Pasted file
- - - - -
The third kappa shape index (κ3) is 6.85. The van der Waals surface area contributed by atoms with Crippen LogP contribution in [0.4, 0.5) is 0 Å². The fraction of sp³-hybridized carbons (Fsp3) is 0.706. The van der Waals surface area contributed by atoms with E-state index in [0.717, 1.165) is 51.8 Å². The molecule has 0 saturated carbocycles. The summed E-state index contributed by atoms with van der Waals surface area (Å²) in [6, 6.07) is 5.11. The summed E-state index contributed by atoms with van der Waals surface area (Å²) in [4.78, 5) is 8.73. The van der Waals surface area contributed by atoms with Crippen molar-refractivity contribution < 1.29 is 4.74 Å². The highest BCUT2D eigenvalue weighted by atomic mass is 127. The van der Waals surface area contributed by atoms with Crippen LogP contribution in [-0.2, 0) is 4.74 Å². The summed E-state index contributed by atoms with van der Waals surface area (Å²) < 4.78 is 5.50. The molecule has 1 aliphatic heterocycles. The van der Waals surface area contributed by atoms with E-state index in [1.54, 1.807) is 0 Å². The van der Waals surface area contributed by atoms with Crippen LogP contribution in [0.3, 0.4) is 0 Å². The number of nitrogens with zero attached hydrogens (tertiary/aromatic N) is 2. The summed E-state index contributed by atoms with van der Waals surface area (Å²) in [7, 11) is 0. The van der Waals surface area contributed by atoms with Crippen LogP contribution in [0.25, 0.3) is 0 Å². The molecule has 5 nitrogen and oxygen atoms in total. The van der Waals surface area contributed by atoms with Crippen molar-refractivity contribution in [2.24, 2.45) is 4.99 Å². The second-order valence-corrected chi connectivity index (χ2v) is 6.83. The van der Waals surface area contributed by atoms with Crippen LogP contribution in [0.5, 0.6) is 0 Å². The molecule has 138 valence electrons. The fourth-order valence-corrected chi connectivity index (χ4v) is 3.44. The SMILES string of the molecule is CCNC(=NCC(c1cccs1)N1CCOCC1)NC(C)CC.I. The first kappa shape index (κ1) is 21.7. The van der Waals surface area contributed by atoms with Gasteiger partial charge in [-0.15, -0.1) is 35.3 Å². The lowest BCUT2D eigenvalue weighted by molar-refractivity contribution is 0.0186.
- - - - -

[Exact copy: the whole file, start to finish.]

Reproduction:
The third kappa shape index (κ3) is 6.85. The van der Waals surface area contributed by atoms with Crippen LogP contribution in [0.4, 0.5) is 0 Å². The fraction of sp³-hybridized carbons (Fsp3) is 0.706. The van der Waals surface area contributed by atoms with E-state index in [0.717, 1.165) is 51.8 Å². The molecule has 0 saturated carbocycles. The summed E-state index contributed by atoms with van der Waals surface area (Å²) in [6, 6.07) is 5.11. The summed E-state index contributed by atoms with van der Waals surface area (Å²) in [4.78, 5) is 8.73. The van der Waals surface area contributed by atoms with Crippen molar-refractivity contribution < 1.29 is 4.74 Å². The highest BCUT2D eigenvalue weighted by atomic mass is 127. The van der Waals surface area contributed by atoms with Crippen LogP contribution in [-0.2, 0) is 4.74 Å². The summed E-state index contributed by atoms with van der Waals surface area (Å²) < 4.78 is 5.50. The molecule has 1 aliphatic heterocycles. The van der Waals surface area contributed by atoms with E-state index in [1.54, 1.807) is 0 Å². The van der Waals surface area contributed by atoms with Crippen LogP contribution in [0.3, 0.4) is 0 Å². The number of nitrogens with zero attached hydrogens (tertiary/aromatic N) is 2. The summed E-state index contributed by atoms with van der Waals surface area (Å²) in [7, 11) is 0. The van der Waals surface area contributed by atoms with Crippen LogP contribution in [0.25, 0.3) is 0 Å². The molecule has 5 nitrogen and oxygen atoms in total. The van der Waals surface area contributed by atoms with Crippen molar-refractivity contribution in [2.24, 2.45) is 4.99 Å². The second-order valence-corrected chi connectivity index (χ2v) is 6.83. The van der Waals surface area contributed by atoms with Crippen LogP contribution in [0.5, 0.6) is 0 Å². The molecule has 138 valence electrons. The fourth-order valence-corrected chi connectivity index (χ4v) is 3.44. The SMILES string of the molecule is CCNC(=NCC(c1cccs1)N1CCOCC1)NC(C)CC.I. The first kappa shape index (κ1) is 21.7. The van der Waals surface area contributed by atoms with Gasteiger partial charge in [-0.15, -0.1) is 35.3 Å². The lowest BCUT2D eigenvalue weighted by molar-refractivity contribution is 0.0186.